Legendary tough guy character actor George Kennedy has died at the age of 91, the Gore 4 is sad to report. Although he didn’t appear in many horror or other genre films, the Gore 4 admired him just the same for his plentiful other terrific performances in a great many number of memorable films. Indeed, while it is unusual for someone with over 200 acting credits to his name to have appeared in so few horror, sci-fi and fantasy films, perhaps Kennedy’s imposing 6 foot 4 inch frame was too formidable to believe he could be threatened by any otherworldly entity or monstrous beast. He was however, perfectly built to play tough guys, thugs and other assorted baddies for much of his career, in TV westerns like Gunsmoke and Bonanza to crime dramas, Peter Gunn and The Untouchables, to even comedies, such as McHale’s Navy and The Andy Griffith Show. Born in New York City in 1925, Kennedy was a World War II veteran, who ultimately spent 16 years in the Army before getting into acting. After numerous appearances on television, and roles in the films, The Sons of Katie Elder (1965), with John Wayne, The Flight of the Phoenix (1965), with James Stewart, and the star-studded WWII actioner, The Dirty Dozen (1967), Kennedy’s career took off with his next, iconic role.
Going toe-to-toe, and fist-to-fist, with screen legend Paul Newman, George Kennedy scored the role that would put him on the map as the chain-gang convict, Dragline, in the prison drama, Cool Hand Luke (1967). At first an adversary to Newman’s fellow inmate, Luke, Kennedy’s character eventually comes to admire and befriend him as the two attempt to escape the brutal environment presided over by the warden, played by Strother Martin, who uttered the classic line, “What we’ve got here….is a failure….to communicate.” Kennedy’s performance would win him the Academy Award for best supporting actor.
The 70s proved to be a fertile period for Kennedy’s career. The decade known for its plethora of disaster films saw Kennedy at the forefront of this new genre of epic film, generally filled with stellar casts. It was Airport (1970), that began this new wave of film. Starring Burt Lancaster and Dean Martin, Kennedy played chief mechanic, Joe Petroni, in a pivotal role. In fact, Kennedy would go on to reprise his character in all three Airport sequels, culminating in his promotion to Captain in The Concorde….Airport ’79. It was during this time that Kennedy co-starred in another big-time disaster picture, Earthquake (1975). He also played opposite Clint Eastwood in two memorable films, the crime caper, Thunderbolt and Lightfoot (1974), and the mountain climbing actioner, The Eiger Sanction a year later. 1978 saw Kennedy in another star-filled film, the Agatha Christie whodunit, Death on the Nile.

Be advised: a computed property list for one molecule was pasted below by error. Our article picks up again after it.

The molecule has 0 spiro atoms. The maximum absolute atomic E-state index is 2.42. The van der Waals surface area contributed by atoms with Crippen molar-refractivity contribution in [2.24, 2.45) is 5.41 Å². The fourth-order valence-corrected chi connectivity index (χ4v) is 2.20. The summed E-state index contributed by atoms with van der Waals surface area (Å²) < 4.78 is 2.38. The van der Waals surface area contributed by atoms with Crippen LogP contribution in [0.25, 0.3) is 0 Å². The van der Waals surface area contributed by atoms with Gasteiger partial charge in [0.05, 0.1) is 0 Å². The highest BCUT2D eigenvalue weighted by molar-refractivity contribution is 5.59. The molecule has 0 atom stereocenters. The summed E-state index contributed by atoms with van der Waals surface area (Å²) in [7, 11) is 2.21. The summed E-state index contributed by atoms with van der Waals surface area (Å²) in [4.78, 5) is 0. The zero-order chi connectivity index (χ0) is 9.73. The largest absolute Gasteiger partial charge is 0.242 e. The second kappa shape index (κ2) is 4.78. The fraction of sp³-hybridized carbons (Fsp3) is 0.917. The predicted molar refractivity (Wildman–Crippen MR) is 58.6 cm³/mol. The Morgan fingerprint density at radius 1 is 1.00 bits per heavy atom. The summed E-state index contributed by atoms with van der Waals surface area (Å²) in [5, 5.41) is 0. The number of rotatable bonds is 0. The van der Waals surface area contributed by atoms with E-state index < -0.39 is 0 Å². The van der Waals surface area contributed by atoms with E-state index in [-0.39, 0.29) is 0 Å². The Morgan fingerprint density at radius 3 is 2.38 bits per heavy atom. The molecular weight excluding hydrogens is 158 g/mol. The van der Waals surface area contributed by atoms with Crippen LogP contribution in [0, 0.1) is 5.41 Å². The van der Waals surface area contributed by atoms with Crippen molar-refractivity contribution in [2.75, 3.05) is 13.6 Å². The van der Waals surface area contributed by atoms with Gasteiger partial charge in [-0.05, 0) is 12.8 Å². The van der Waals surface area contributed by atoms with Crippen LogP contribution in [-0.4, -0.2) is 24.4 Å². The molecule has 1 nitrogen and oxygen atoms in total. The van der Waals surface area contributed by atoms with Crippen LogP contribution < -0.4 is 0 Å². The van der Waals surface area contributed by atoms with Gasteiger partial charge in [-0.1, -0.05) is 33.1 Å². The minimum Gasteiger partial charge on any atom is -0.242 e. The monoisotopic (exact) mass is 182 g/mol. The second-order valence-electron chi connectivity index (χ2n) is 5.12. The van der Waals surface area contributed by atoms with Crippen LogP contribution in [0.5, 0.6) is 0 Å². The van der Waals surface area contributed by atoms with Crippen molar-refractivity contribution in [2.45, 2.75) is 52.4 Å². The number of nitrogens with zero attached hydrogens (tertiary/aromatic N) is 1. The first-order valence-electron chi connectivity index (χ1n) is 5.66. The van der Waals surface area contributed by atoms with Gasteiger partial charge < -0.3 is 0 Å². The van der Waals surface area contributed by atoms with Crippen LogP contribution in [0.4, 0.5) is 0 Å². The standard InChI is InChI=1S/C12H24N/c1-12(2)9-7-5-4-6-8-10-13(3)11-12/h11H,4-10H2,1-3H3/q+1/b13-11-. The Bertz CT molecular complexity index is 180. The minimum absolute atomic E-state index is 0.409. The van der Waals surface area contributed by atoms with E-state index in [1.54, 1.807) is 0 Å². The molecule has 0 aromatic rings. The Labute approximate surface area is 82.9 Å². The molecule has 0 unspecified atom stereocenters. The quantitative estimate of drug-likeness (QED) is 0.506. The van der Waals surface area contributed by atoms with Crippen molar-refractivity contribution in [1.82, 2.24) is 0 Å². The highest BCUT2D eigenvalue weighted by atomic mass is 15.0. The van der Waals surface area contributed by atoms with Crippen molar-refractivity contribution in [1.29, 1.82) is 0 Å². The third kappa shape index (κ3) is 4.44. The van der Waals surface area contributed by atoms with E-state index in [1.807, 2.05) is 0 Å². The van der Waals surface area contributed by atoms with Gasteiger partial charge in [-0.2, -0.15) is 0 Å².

No matter what character he played, and what mega-star he played opposite of, Kennedy always commanded your attention with his powerful figure and gruff voice. And to show his range of acting ability, he later became known for his comic portrayal of Police Captain Ed Hocken in the Naked Gun film spoofs opposite Leslie Nielsen, and a several season stint on TV’s Dallas as a rival to J.R. Ewing. He also lent his incomparable voice to Joe Dante’s action figures come-to-life film, Small Soldiers in 1988 as the appropriately named, Brick Bazooka. As for genre films, while few in number, there were movies like Virus and Death Ship in 1980, Creepshow 2 (1987), and the fun thriller, Brain Dead (1990) (not to be confused with the Peter Jackson film). Kennedy’s last role would be in Mark Wahlberg’s The Gambler in 2014.
Kennedy was married four times, his last wife, Joan, having died last September. He was an avid aviator, and has a star on the Hollywood Walk of Fame. He appeared at New Jersey’s Chiller Theatre Convention in October of 2008, as seen above, to the delight of his many, many fans. Kennedy died in Idaho of heart failure on Feb. 28. But his countless screen personas will be cherished for years and years to come. R.I.P., Mr. Kennedy.